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In the first posuk of Vayikra we find that the Aleph in the word Vayikra is smaller than the rest of the word.  There are many reasons given for this, and all of them centre around the humility and modesty of Moshe Rabenu.

Moshe Rabenu did not want to write about himself that G-d had called him before speaking to him.  It was too much honour for him.  He really wanted to write the word without the Aleph.  Vayikar (without the Aleph) means “and G-d happened to speak with him”. When G-d spoke to Balaam, G-d did not call him first.  There we find (in posuk 23.4 of Bamidbar) the word Vayikar which implies G-d appeared to Balaam only on rare occasions and even then only with reluctance, as it were.

The Medrash in Ki- Sisa asks:  Why was Moshe privileged that his face shone like the rays of the sun?  The Medrash answers that when he finished writing the Torah, a drop of ink was left on the pen, and he wiped this on his forehead.  This is what caused rays of light and brilliance to come forth from his forehead.

Could not G-d have given Moshe the exact amount of ink?  G-d knew exactly how much ink was necessary to write the entire Torah.  What is meant by this Medrash?

One answer is that in Beha’aloscha (posuk 12.3) we find this description of Moshe “And Moshe was the most humble of all men.” Moshe Rabenu had to write that he was an “awnav” a modest person.  He left out the Yud after the Nun.  He did not want to write that he was complete (100%) humble and modest person.  This was the ink that the Medrash refers to that was left over.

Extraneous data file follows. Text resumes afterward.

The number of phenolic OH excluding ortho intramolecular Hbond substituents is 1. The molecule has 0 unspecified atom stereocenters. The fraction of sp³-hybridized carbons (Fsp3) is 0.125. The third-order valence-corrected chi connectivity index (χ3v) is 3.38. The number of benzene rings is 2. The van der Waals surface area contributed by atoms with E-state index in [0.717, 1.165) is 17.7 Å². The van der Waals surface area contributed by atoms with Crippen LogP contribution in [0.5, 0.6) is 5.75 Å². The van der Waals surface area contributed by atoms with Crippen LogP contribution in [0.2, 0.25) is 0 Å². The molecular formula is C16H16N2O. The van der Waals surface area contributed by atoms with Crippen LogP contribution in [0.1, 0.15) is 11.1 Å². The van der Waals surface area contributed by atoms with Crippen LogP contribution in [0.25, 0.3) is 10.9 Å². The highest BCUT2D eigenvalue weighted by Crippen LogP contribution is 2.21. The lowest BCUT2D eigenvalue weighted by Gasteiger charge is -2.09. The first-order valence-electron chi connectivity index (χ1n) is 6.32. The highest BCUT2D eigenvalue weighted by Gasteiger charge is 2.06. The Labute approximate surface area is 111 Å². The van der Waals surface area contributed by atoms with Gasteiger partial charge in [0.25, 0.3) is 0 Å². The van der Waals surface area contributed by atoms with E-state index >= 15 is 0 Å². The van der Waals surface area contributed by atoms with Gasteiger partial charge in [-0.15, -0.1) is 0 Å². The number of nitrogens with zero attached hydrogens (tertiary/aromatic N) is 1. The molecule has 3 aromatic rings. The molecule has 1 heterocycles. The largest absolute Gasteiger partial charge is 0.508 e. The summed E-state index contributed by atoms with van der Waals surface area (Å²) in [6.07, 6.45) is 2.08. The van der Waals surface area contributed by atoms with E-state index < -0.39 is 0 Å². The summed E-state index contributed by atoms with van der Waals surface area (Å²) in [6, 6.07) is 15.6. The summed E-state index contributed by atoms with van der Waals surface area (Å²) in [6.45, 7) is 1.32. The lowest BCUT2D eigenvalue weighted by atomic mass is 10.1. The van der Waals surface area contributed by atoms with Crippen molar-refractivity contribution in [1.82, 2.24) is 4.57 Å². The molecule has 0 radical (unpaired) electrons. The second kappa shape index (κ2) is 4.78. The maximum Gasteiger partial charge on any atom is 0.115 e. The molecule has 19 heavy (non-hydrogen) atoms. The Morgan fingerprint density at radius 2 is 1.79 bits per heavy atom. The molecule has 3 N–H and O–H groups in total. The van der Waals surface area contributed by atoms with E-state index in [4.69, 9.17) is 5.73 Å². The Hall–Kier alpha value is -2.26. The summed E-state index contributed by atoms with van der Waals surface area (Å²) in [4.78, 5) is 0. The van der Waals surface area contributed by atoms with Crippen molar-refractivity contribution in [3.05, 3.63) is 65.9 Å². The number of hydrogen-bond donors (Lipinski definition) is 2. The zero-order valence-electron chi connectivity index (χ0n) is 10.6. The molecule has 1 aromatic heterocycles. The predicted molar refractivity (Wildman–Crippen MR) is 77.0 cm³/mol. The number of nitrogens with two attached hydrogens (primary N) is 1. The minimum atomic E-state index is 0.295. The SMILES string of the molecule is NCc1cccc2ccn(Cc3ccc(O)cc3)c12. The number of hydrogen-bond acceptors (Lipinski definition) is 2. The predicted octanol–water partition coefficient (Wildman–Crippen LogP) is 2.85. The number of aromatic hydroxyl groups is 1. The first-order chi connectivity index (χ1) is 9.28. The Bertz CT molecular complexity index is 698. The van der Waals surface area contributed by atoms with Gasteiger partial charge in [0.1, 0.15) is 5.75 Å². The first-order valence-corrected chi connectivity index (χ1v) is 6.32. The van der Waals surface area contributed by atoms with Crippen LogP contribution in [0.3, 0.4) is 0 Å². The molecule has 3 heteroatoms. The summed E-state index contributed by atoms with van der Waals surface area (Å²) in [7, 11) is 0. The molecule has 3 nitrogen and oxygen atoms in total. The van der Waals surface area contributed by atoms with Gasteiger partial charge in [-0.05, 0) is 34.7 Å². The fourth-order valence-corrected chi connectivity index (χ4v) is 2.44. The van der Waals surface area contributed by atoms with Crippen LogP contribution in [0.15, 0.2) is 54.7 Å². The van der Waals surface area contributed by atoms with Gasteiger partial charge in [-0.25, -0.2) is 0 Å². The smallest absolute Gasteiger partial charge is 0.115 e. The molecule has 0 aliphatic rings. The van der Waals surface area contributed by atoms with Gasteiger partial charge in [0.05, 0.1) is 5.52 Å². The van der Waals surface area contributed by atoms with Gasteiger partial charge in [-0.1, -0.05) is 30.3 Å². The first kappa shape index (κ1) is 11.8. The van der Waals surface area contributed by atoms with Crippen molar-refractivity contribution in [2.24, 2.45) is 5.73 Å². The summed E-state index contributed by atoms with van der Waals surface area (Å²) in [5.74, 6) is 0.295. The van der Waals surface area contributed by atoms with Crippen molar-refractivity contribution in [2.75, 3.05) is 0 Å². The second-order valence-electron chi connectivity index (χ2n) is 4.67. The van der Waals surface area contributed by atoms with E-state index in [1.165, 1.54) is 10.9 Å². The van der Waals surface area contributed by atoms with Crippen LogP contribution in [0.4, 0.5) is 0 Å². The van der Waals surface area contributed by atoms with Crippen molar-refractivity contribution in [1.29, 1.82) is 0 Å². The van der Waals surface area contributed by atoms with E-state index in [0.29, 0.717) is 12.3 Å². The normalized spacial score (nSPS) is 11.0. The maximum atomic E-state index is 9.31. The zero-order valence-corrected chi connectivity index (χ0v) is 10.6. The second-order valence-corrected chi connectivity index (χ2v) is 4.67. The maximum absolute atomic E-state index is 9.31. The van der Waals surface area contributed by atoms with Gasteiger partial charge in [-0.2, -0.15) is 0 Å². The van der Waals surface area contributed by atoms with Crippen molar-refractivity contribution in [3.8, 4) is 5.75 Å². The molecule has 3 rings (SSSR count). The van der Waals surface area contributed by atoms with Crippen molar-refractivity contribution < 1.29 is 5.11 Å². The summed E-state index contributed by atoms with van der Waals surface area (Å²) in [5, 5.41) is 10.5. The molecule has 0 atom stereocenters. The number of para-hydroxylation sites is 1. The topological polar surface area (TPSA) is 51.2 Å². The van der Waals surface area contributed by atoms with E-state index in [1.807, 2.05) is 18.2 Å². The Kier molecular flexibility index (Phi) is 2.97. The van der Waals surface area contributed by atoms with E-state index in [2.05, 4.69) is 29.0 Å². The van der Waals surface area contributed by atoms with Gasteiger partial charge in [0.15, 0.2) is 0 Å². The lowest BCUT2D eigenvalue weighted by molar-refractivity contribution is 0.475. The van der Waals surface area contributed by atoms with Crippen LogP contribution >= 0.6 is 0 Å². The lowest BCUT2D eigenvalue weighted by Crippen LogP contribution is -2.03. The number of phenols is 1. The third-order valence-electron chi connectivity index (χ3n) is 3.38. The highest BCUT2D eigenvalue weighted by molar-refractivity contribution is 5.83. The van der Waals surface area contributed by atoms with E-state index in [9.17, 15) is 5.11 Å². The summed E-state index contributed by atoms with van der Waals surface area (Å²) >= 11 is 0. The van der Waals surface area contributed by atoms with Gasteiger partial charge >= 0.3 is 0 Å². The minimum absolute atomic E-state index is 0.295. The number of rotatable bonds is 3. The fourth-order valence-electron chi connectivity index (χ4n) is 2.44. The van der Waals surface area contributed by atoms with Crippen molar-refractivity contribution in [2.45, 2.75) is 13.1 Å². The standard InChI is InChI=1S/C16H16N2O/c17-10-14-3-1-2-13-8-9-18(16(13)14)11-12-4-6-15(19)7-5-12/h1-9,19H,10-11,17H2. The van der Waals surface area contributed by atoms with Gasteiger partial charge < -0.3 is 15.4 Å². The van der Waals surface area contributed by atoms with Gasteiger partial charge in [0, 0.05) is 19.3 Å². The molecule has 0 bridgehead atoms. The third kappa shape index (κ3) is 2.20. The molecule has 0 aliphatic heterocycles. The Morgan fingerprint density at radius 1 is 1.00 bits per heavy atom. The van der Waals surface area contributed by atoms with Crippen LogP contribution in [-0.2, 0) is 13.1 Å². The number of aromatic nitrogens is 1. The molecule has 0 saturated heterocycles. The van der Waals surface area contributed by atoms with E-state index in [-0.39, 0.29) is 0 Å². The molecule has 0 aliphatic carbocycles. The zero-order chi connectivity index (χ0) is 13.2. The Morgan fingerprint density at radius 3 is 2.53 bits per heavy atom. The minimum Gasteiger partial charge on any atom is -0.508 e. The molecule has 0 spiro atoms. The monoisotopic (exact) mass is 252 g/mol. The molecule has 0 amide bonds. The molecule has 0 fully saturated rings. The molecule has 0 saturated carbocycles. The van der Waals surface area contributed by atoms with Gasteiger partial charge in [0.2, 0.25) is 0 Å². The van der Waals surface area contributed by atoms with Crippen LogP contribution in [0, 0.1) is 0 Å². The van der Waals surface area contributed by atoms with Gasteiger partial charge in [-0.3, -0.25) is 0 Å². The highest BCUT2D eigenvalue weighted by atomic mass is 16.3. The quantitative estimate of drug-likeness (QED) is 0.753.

However, we can really answer the medrash with the Aleph in the word Vayikra in this sedra.  Moshe wrote a small Aleph because of his sense of humility and humbleness.  The difference between the small and a regular Aleph was the ink that was left over on the pen.

Another answer is found in Sefer Chanukas Hatorah- in the sedra of Tetzaveh, there is no mention of the name of Moshe Rabenu.  The Medrash tells us that when the Jews sinned with the making of the golden calf, G-d wanted to destroy them and let only Moshe live.  From Moshe, G-d would build a new nation.

When Moshe prayed for Israel, he said: “If you do not forgive them, then erase me together with them.”  Moshe’s greatness lay in the fact that he was willing to give up his own life.  He wanted to be destroyed himself, if all of Israel was to be destroyed.

Since Moshe had expressed the words “erase me,” they were fulfilled (even though the children of Israel were forgiven and not destroyed).  Accordingly, his name was left out of the sedra of Tetzaveh.

The Vilna Gaon explains that the seventh day of Adar, the yahrzeit of Moshe Rabenu, always comes out during the week when we read the sedra of Tetzaveh. This is why this portion was chosen to be without Moshe Rabenu’s name.

The fact that Moshe’s name was not included can also be “the ink that was left over,” as mentioned in the Medrash above.

From all these explanations, one thing becomes clear.  The ink that was left over had some connection only with Moshe Rabenu himself.  This connection involved the character of Moshe.

True leadership demands many qualities, but two of them are most important:

  1. Humility – humbleness
  2. M’siras Nefesh- willingness to give up your life for your people

In the explanations above, we see that Moshe had both these qualities. This is why he was Moshe Rabenu:  Our Greatest Leader.

Shabbat Shalom

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